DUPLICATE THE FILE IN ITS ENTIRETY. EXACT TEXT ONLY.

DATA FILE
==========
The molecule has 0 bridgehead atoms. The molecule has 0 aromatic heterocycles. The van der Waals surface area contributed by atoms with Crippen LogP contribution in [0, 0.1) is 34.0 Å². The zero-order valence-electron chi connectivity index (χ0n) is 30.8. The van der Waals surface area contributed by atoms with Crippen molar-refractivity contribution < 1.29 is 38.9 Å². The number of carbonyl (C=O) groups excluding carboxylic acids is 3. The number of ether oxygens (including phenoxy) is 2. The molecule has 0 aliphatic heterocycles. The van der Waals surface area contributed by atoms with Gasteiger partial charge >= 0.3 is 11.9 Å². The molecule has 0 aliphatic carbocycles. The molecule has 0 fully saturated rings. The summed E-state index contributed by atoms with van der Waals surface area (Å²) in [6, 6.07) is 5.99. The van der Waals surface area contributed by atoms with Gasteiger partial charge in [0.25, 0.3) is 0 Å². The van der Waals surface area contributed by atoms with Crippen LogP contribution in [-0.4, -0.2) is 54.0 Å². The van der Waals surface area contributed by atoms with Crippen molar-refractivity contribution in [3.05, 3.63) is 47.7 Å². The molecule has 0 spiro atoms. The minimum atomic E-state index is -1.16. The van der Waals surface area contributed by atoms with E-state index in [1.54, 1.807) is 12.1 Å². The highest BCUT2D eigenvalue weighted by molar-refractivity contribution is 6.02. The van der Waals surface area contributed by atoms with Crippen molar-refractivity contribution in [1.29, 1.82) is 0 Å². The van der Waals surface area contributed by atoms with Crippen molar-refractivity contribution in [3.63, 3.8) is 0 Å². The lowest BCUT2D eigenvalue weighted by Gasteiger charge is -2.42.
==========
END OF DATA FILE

The molecule has 0 bridgehead atoms. The molecule has 0 aromatic heterocycles. The van der Waals surface area contributed by atoms with Crippen LogP contribution in [0, 0.1) is 34.0 Å². The zero-order valence-electron chi connectivity index (χ0n) is 30.8. The van der Waals surface area contributed by atoms with Crippen molar-refractivity contribution < 1.29 is 38.9 Å². The number of carbonyl (C=O) groups excluding carboxylic acids is 3. The number of ether oxygens (including phenoxy) is 2. The molecule has 0 aliphatic heterocycles. The van der Waals surface area contributed by atoms with Gasteiger partial charge >= 0.3 is 11.9 Å². The molecule has 0 aliphatic carbocycles. The molecule has 0 fully saturated rings. The summed E-state index contributed by atoms with van der Waals surface area (Å²) in [6, 6.07) is 5.99. The van der Waals surface area contributed by atoms with Gasteiger partial charge in [0.25, 0.3) is 0 Å². The van der Waals surface area contributed by atoms with Crippen LogP contribution in [-0.4, -0.2) is 54.0 Å². The van der Waals surface area contributed by atoms with Crippen molar-refractivity contribution in [3.05, 3.63) is 47.7 Å². The molecule has 0 spiro atoms. The minimum atomic E-state index is -1.16. The van der Waals surface area contributed by atoms with E-state index in [1.54, 1.807) is 12.1 Å². The highest BCUT2D eigenvalue weighted by molar-refractivity contribution is 6.02. The van der Waals surface area contributed by atoms with Crippen molar-refractivity contribution in [1.29, 1.82) is 0 Å². The van der Waals surface area contributed by atoms with Crippen molar-refractivity contribution in [3.63, 3.8) is 0 Å². The lowest BCUT2D eigenvalue weighted by Gasteiger charge is -2.42.